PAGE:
The prize. We can’t offer prize money for being the first to respond or for digging up the most interesting kernels of information. But, we can promise you credit and glory (well, maybe just credit). Roughly one week after a puzzler image appears on this blog, we will post an annotated and captioned version as our Image of the Day. In the credits, we’ll acknowledge the person who was first to correctly ID the image. We’ll also recognize people who offer the most interesting tidbits of information. Please include your preferred name or alias with your comment. If you work for an institution that you want us to recognize, please mention that as well.

Recent winners. If you’ve won the puzzler in the last few months, please sit on your hands for at least a few days to give others a chance to play.

Releasing Comments. Savvy readers have solved a number of earlier puzzlers after only a few minutes or hours. To give more people a chance to play, we’re going to wait between 24-48 hours before posting the answers we’ve received in the comment thread this time.

 

September Puzzler Answer: Chara Sands

September 20th, 2013 by Adam Voiland

Congratulations to Felix Bossert for being the quickest to solve the September puzzler. The answer is the Chara Sands.  See the Image of the Day that published on September 21, 2013, for a second image and details about the area. Also congratulations to Robert Emberson for providing interesting details about the geologic history of the dunes.

It only took Bossert a few hours to get the answerimpressive because we hadn’t even promoted the puzzler through our email newsletter, Facebook page, or Twitter feed. I can’t say I’m surprised because Felix is a veteran of the geology puzzler Where on Google Earth (WOGE).  Give WOGE a try, but make sure know the rules and be prepared to host the next WOGE if you win.)

charasands_oli_2013192

 

September Puzzler

September 16th, 2013 by Adam Voiland

puzzler_sep_2013
Each month, Earth Observatory offers up a puzzling satellite image here on Earth Matters. The September 2013 puzzler is above. Your challenge is to use the comments section to tell us what part of the world we are looking at, when the image was acquired, and why the scene is interesting.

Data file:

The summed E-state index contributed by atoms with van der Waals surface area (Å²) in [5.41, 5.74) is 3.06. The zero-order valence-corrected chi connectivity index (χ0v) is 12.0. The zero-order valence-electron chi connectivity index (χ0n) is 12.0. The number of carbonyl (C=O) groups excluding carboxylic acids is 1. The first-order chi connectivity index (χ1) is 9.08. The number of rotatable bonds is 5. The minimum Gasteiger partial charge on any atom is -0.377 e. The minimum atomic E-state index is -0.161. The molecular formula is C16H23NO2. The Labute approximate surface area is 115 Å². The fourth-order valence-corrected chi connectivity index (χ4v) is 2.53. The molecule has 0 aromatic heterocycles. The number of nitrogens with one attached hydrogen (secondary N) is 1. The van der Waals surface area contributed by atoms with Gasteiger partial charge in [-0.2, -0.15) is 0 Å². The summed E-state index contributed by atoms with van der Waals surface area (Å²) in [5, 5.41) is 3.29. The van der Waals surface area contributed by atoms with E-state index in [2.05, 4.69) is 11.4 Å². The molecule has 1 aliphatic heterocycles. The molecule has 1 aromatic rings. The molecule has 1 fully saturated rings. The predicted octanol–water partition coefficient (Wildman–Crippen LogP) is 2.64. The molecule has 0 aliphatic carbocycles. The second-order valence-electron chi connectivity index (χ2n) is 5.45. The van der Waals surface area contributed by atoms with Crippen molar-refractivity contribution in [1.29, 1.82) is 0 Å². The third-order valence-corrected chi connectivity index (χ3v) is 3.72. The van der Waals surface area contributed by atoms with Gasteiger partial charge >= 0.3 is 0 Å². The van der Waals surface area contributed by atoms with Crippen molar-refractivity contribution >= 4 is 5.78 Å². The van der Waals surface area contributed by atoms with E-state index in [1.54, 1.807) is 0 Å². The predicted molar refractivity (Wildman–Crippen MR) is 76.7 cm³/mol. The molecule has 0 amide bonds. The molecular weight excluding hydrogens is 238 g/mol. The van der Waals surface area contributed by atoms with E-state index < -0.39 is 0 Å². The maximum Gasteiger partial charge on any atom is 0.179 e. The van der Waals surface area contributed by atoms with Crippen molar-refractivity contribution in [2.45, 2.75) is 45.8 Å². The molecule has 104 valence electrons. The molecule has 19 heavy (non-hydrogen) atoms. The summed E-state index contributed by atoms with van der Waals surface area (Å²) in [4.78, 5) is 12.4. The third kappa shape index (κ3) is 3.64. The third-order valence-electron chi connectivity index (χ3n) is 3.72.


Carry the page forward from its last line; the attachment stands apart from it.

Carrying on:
How to answer. Your answer can be a few words or several paragraphs. (Try to keep it shorter than 300 words). You might simply tell us what part of the world an image shows. Or you can dig deeper and explain what satellite and instrument produced the image, what spectral bands were used to create it, or what is compelling about some obscure speck in the far corner of an image. If you think something is interesting or noteworthy, tell us about it.

The prize. We can’t offer prize money for being the first to respond or for digging up the most interesting kernels of information. But, we can promise you credit and glory (well, maybe just credit). Roughly one week after a puzzler image appears on this blog, we will post an annotated and captioned version as our Image of the Day. In the credits, we’ll acknowledge the person who was first to correctly ID the image. We’ll also recognize people who offer the most interesting tidbits of information. Please include your preferred name or alias with your comment. If you work for an institution that you want us to recognize, please mention that as well.

Recent winners. If you’ve won the puzzler in the last few months, please sit on your hands for at least a few days to give others a chance to play.

August Puzzler Answer

August 23rd, 2013 by Adam Voiland

beaverisland_oli_2013144

widebeaverislandarchipelago_oli_2013144